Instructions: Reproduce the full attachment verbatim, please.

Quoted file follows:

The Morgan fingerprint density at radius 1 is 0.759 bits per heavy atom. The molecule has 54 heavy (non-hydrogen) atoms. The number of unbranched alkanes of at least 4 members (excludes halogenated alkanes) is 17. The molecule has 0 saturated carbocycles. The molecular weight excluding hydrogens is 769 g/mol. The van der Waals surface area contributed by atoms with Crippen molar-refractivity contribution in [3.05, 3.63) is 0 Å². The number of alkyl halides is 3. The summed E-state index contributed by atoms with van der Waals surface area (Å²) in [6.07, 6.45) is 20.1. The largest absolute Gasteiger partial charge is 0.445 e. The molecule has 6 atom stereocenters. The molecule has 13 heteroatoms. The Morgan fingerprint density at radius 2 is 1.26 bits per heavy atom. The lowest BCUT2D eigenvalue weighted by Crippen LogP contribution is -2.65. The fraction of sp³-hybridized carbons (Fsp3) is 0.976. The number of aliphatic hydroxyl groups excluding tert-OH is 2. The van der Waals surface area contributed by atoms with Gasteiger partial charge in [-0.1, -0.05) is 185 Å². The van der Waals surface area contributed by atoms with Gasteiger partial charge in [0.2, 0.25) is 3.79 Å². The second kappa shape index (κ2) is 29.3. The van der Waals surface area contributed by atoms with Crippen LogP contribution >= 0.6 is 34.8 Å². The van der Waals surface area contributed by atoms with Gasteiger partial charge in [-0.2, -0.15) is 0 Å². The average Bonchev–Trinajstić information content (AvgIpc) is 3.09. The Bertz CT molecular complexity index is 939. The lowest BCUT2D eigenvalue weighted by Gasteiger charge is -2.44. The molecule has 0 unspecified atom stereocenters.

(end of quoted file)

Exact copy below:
The Morgan fingerprint density at radius 1 is 0.759 bits per heavy atom. The molecule has 54 heavy (non-hydrogen) atoms. The number of unbranched alkanes of at least 4 members (excludes halogenated alkanes) is 17. The molecule has 0 saturated carbocycles. The molecular weight excluding hydrogens is 769 g/mol. The van der Waals surface area contributed by atoms with Crippen molar-refractivity contribution in [3.05, 3.63) is 0 Å². The number of alkyl halides is 3. The summed E-state index contributed by atoms with van der Waals surface area (Å²) in [6.07, 6.45) is 20.1. The largest absolute Gasteiger partial charge is 0.445 e. The molecule has 6 atom stereocenters. The molecule has 13 heteroatoms. The Morgan fingerprint density at radius 2 is 1.26 bits per heavy atom. The lowest BCUT2D eigenvalue weighted by Crippen LogP contribution is -2.65. The fraction of sp³-hybridized carbons (Fsp3) is 0.976. The number of aliphatic hydroxyl groups excluding tert-OH is 2. The van der Waals surface area contributed by atoms with Gasteiger partial charge in [-0.1, -0.05) is 185 Å². The van der Waals surface area contributed by atoms with Gasteiger partial charge in [0.2, 0.25) is 3.79 Å². The second kappa shape index (κ2) is 29.3. The van der Waals surface area contributed by atoms with Crippen LogP contribution >= 0.6 is 34.8 Å². The van der Waals surface area contributed by atoms with Gasteiger partial charge in [-0.2, -0.15) is 0 Å². The average Bonchev–Trinajstić information content (AvgIpc) is 3.09. The Bertz CT molecular complexity index is 939. The lowest BCUT2D eigenvalue weighted by Gasteiger charge is -2.44. The molecule has 0 unspecified atom stereocenters.